A blackening of the metal plate is an obvious sign that the biting is underway. If the plate blackens immediately it means that the mordant is probably too strong. In any case, for aquatint biting the operation is never prolonged until the plate "boils" (i.e. bubbles rapidly). Furthermore, the bubbles must never be removed in any other way than by moving the pan in order to create a continous succession of waves which will wash the surface bubbles away. One must not, as in normal etching, use a pigeon feather* or a badger-hair brush* to brush the plate surface. No matter how lightly it is done, the grain would not resist such a brushing or feathering without showing traces of it. In aquatint the mordant must just reach the level of the plate so that the waves will successively cover and uncover it as they go back and forth. The pan must be quite a bit larger than the plate as this will help in carrying out the operation. Another precaution worth taking is to place the plate to be bitten onto another, larger one (plastic works well in this case) which will enable you to move the first plate more easily. When the biting has reached the required degree, remove the plate rapidly (making sure not to touch the image side) and rinse it thoroughly with water under a nearby faucet. If one wishes to have maximum depth of grain, the right amount of biting is just before the grain begins to deteriorate. Deterioration is shown by the excessive blackening, the beginning of "boiling", more numerous bubbles on the borders than in the center of the plate, the grain beginning to lift, etc. For further details not specific to aquatint see biting.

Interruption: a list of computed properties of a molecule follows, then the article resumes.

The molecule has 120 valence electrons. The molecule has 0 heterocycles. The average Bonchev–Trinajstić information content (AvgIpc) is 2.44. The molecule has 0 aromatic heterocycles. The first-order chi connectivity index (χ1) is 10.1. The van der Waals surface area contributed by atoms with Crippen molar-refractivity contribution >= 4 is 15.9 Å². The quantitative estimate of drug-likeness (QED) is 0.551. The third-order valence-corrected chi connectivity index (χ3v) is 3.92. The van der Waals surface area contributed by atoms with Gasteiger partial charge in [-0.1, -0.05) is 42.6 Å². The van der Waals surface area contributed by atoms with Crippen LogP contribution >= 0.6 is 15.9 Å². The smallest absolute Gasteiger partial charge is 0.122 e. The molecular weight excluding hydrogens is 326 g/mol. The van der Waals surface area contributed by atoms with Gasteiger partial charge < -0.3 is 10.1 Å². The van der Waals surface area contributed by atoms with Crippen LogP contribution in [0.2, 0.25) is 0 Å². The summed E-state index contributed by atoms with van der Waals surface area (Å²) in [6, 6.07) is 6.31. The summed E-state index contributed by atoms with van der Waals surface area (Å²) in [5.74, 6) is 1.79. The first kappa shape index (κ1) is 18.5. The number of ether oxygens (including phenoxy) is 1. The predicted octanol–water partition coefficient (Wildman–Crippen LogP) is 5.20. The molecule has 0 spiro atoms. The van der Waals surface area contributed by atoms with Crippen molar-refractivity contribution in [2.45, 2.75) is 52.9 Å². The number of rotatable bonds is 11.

It may be of interest to the reader to know that Le Prince used nitric acid on copper in the following proportions: 1/4 acid 3/4 water for a slow biting mordant and 1/3 acid 2/3 water fur a strong mordant.